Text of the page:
Exercise that Replicates Life's Demands Could Add Years to Your Life
Today I lifted a giant, tractor-sized tire, bended over a heavy sled and pushed it while running as hard and as fast as I could, before jumping up and down onto a box—all within several minutes time, within the confines of VO2 Max boxing studio in Needham, Massachusetts.
If you think this sounds like an unusual workout, you probably haven’t been to the gym in a while—or at least to one that’s fallen in line with a new crop of gyms that are embracing functional exercise.
Functional exercise means that the exercise replicates life functions. For example, carrying two heavy gasoline jugs back and forth across the floor—not as easy as it sounds, believe me — is called the farmer’s walk.
In traditional weight training with weight machines, the exercises isolated certain targeted muscles, strengthening those muscles, perhaps to the detriment of surrounding muscles that weren’t strengthened, creating an imbalance.
With functional exercise, however, you are training the muscles to work together, better preparing your body for real life situations such as climbing, lifting and carrying.
In this new gym setting, there are ropes, rings, balance boards, medicine balls and heavy sacs. You may do traditional squats, but you'll also be swinging a kettle ball in the air using your arms and shoulders while squatting. That way you’re integrating muscles throughout the body to work together.
Is functional exercise more intense and demanding? Yes, but it’s also more fun. In a group setting, a camaraderie develops between people who have to run up and down stairs carrying two by fours together.
You also develop your core strength, and generally get stronger faster. Don’t worry if you’re not in shape to begin with. Exercises can be modified or enhanced in intensity. Proper form is the key to preventing injuries, so it's important to work with a knowledgeable trainer.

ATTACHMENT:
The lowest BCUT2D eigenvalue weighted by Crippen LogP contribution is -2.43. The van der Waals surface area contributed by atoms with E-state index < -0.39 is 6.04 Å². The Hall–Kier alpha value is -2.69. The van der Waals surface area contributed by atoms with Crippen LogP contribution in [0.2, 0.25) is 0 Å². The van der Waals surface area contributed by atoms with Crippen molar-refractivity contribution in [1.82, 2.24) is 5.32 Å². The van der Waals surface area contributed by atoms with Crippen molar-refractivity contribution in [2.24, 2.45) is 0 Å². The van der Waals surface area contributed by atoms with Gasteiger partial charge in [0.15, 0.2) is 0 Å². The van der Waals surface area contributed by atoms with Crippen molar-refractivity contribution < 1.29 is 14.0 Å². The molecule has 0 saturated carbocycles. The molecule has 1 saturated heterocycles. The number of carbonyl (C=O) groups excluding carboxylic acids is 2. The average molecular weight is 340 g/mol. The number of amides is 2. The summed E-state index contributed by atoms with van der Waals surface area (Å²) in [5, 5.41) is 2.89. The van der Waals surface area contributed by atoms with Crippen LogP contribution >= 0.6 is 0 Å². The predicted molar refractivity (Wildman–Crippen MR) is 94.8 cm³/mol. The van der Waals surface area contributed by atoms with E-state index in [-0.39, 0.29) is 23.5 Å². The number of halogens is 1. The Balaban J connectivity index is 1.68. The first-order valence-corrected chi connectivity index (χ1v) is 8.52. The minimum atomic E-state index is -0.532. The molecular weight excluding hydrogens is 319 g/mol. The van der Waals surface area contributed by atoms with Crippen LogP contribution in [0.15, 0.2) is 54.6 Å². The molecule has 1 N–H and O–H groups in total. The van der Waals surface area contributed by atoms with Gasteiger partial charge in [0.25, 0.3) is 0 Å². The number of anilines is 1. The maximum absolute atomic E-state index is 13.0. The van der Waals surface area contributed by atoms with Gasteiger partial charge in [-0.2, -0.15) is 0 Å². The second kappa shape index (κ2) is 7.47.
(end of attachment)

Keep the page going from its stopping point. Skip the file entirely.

Gyms like VO2 Max, which also offers boxing classes, and Crossfit, which has sites all over the country, are examples of gyms that embrace this concept. But remember that any exercise is better than no exercise.
Research published last month shows that about 30 minutes a day of moderate exercise adds on average of 3.5 years of life expectancy.
In you step up the intensity, that translates to an average of 4.2 additional years. This study, published by the journal PLoS Medicine, drew data from six major study populations (632,000 people).
Need more motivation? Research also shows that regular exercise can:
- Reduce infections. People who exercise get fewer colds. Even moderate workouts rev-up the immune system by increasing the aggressiveness of the various immune cells.
- Help prevent heart disease. Exercise raises good HDL cholesterol, lowers blood pressure and reduced inflammation of the arteries.
- Reduces stress. When I feel stressed out, going for a run or a brisk walk eases those feelings significantly. Research backs this up and shows that regular aerobic exercise lowers levels of the stress hormone cortisol.
- Boosts energy. I have learned that my energy levels are significantly lower during those weeks I don’t exercise.
So what are you waiting for?